From the November 17 edition of CNN's At This Hour with Kate Bolduan:

    KATE BOLDUAN (HOST): So can we get real for a moment? This is no longer a ‘Can you believe the president said that?’ kind of a moment. This has officially become a ‘The president doesn't get to do this’ moment. He doesn't get to question [Sen.] Al Franken [(D-MN)] and stay silent on Roy Moore. And no one should allow it. It's playing politics with a discussion that should rise above that. So no, Mr. President, join the full conversation going on around you, or don't -- you don't get to be part of any of it. Is the concern over there really about being dragged into the topic of sexual assault and harassment once again? Too bad. That should have been considered in how you responded to your accusers during the campaign. And that should have been considered before your campaign brought Bill Clinton's accusers to one of the presidential debates. So, too bad. You don't get to pick and choose when this issue matters and when it doesn't. You don't.

    From the November 17 edition of Fox News' Happening Now:

    JULIE BANDERAS (CO-HOST): OK, but, Katie, let's not forget, President Trump originally did support [Sen.] Luther Strange [(R-AL)] in the special election, while [Breitbart chairman] Steve Bannon backed [Republican Senate candidate Roy] Moore. And so far President Trump has refused to comment on Moore. But you have to understand that politics are going to play a role here. I mean, maybe he's waiting for, perhaps, the local GOP in Alabama to come up with another candidate. Could that be the reason why President Trump is trying to stay out of this? Because a lot is riding on the GOP not to screw it up in Alabama.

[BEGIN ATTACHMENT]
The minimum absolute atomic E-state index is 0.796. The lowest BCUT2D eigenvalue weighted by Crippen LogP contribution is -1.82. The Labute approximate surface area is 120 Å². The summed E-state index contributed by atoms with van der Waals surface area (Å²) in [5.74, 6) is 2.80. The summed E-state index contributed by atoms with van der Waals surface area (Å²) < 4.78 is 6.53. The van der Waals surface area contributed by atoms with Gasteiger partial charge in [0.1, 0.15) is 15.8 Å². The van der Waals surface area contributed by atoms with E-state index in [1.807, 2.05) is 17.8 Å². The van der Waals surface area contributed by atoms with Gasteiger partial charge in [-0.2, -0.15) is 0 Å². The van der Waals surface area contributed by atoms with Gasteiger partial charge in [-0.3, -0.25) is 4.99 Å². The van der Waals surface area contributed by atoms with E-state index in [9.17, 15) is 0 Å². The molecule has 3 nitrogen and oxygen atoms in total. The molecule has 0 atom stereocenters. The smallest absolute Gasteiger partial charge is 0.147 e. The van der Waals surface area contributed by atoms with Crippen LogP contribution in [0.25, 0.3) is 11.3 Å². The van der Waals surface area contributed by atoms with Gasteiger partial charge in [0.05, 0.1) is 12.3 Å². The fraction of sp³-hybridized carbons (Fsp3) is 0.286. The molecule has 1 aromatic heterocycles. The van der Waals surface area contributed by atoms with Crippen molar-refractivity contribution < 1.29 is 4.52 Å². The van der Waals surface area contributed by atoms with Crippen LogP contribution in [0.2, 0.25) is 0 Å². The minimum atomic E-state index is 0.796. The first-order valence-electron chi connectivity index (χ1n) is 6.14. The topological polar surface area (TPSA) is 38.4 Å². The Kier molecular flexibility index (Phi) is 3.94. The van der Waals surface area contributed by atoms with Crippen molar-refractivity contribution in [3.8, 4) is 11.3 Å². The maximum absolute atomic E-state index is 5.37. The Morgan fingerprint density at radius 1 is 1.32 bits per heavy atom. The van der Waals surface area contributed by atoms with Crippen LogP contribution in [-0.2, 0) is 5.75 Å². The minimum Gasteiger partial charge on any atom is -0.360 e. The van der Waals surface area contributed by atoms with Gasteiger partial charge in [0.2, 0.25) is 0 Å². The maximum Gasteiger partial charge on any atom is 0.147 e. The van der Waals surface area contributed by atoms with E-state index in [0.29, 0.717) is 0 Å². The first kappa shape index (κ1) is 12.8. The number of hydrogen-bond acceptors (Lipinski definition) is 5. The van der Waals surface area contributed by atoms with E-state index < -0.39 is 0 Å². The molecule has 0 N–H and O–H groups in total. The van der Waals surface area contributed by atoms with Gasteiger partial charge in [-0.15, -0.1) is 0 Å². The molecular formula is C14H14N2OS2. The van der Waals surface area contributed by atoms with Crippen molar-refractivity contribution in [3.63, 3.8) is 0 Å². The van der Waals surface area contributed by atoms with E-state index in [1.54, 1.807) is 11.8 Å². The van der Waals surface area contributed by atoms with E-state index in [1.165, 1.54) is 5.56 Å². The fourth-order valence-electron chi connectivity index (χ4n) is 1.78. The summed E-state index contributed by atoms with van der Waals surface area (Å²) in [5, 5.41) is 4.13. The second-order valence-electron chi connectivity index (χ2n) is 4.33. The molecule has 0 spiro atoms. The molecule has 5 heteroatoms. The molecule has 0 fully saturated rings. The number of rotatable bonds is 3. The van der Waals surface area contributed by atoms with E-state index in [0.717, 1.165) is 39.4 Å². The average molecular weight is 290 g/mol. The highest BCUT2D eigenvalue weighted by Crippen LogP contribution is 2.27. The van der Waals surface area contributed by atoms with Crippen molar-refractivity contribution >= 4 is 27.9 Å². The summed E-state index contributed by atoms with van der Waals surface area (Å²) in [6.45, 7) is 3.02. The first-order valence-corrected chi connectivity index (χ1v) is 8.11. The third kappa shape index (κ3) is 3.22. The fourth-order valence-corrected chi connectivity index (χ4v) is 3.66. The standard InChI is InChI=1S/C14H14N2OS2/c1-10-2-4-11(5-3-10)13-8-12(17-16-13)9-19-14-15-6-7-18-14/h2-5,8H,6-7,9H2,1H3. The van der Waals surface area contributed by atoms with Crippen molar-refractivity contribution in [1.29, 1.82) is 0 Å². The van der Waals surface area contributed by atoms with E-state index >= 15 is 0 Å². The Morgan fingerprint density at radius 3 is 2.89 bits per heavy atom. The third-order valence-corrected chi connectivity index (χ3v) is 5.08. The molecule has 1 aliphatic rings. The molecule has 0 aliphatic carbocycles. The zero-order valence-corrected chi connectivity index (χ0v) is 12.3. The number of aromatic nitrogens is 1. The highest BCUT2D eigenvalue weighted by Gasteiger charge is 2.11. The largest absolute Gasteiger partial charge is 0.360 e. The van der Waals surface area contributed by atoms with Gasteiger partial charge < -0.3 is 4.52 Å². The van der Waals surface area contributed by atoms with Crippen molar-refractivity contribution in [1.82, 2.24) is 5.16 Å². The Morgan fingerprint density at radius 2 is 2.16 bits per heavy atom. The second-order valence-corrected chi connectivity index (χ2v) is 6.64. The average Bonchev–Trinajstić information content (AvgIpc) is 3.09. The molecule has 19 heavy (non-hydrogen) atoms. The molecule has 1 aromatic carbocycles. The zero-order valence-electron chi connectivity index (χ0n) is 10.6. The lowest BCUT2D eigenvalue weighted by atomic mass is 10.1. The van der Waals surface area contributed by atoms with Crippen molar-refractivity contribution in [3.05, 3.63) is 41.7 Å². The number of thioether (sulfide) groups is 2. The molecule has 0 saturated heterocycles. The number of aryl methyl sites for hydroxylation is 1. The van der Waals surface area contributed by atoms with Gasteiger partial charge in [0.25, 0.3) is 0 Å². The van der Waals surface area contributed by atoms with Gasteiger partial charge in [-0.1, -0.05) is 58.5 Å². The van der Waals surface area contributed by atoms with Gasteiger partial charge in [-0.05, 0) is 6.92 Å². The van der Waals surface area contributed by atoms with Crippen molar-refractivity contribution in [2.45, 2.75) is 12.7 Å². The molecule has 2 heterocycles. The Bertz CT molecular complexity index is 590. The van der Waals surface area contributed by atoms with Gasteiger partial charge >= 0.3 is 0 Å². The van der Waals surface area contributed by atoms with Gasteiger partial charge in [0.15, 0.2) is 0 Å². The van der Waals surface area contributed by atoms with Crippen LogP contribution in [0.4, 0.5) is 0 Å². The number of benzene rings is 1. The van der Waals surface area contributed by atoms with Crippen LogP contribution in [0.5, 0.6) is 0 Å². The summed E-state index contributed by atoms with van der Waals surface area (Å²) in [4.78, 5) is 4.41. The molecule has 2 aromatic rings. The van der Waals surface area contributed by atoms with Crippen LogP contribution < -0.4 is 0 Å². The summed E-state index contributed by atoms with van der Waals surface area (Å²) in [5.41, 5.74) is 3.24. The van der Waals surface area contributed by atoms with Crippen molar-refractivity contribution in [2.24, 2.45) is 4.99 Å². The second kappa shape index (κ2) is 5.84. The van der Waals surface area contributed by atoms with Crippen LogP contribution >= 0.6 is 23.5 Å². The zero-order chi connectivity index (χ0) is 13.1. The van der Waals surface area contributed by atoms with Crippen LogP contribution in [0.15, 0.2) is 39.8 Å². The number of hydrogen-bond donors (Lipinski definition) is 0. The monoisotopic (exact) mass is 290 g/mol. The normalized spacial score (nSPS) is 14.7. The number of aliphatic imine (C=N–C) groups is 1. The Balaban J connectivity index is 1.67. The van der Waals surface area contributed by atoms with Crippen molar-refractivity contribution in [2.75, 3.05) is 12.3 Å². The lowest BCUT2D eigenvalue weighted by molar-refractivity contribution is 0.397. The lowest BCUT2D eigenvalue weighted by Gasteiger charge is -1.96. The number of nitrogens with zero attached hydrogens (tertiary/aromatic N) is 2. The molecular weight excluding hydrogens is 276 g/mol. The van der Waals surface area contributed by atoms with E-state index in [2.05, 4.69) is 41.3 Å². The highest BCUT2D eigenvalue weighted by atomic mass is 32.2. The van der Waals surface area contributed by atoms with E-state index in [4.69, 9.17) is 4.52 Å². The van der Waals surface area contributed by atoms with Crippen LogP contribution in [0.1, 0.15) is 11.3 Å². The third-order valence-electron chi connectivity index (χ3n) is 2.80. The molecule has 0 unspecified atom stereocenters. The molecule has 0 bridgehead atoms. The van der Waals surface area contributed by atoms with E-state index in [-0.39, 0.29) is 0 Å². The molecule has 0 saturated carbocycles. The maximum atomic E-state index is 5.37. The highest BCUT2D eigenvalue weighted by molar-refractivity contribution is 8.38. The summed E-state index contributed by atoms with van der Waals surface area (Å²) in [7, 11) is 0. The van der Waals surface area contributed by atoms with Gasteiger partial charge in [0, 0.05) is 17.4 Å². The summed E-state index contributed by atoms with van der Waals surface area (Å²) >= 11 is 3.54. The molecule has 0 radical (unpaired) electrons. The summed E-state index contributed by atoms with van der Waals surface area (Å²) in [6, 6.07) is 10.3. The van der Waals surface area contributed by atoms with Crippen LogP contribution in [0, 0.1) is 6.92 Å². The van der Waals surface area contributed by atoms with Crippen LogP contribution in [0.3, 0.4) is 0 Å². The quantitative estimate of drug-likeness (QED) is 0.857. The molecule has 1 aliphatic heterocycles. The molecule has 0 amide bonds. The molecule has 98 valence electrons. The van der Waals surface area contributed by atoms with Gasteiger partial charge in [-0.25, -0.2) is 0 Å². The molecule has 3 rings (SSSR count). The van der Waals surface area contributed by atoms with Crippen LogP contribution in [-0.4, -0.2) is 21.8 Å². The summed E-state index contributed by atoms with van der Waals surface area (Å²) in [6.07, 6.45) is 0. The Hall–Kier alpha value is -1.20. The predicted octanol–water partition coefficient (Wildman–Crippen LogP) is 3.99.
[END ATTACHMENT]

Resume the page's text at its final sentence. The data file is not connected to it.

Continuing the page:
• Fox News has ignored Whitefish’s $300 million no-bid contract to help restore power in Puerto Rico

    Meanwhile, CNN and MSNBC have each aired 15 segments on the contract

    Blog ››› ››› KEVIN KALHOEFER


    Sarah Wasko / Media Matters

    News reports have raised numerous questions about the $300 million contract that Puerto Rico Electric Power Authority (PREPA) awarded to Whitefish Energy Holdings, a relatively inexperienced then-two-person firm based in Montana, to rebuild power lines in Puerto Rico. Members of Congress from both parties have called for investigations into the contract. Mainstream media outlets, including MSNBC and CNN, have given the story widespread coverage, but as of midday on October 27, Fox News had yet to even mention the Whitefish contract.

    Reports detail controversial $300 million contract with Whitefish Energy, a two-person Montana firm, to help restore power in Puerto Rico

    E&E News first reported on Whitefish Energy Holdings’ contract with PREPA in stories on October 6 and October 9. E&E News revealed that PREPA decided not to take advantage of a mutual aid program among 1,100 electric companies that could have helped to quickly restore power on the island, where about 75 percent of residents still have no electricity. Instead, PREPA awarded a contract to the Montana-based firm, which at the time had only two full-time staffers. From the October 6 article:

    The American Public Power Association, based in Washington, confirmed today that the troubled Puerto Rico public utility that serves more than 3 million people on the island has decided not to request assistance from the group of 1,100 U.S. electricity companies standing ready to help.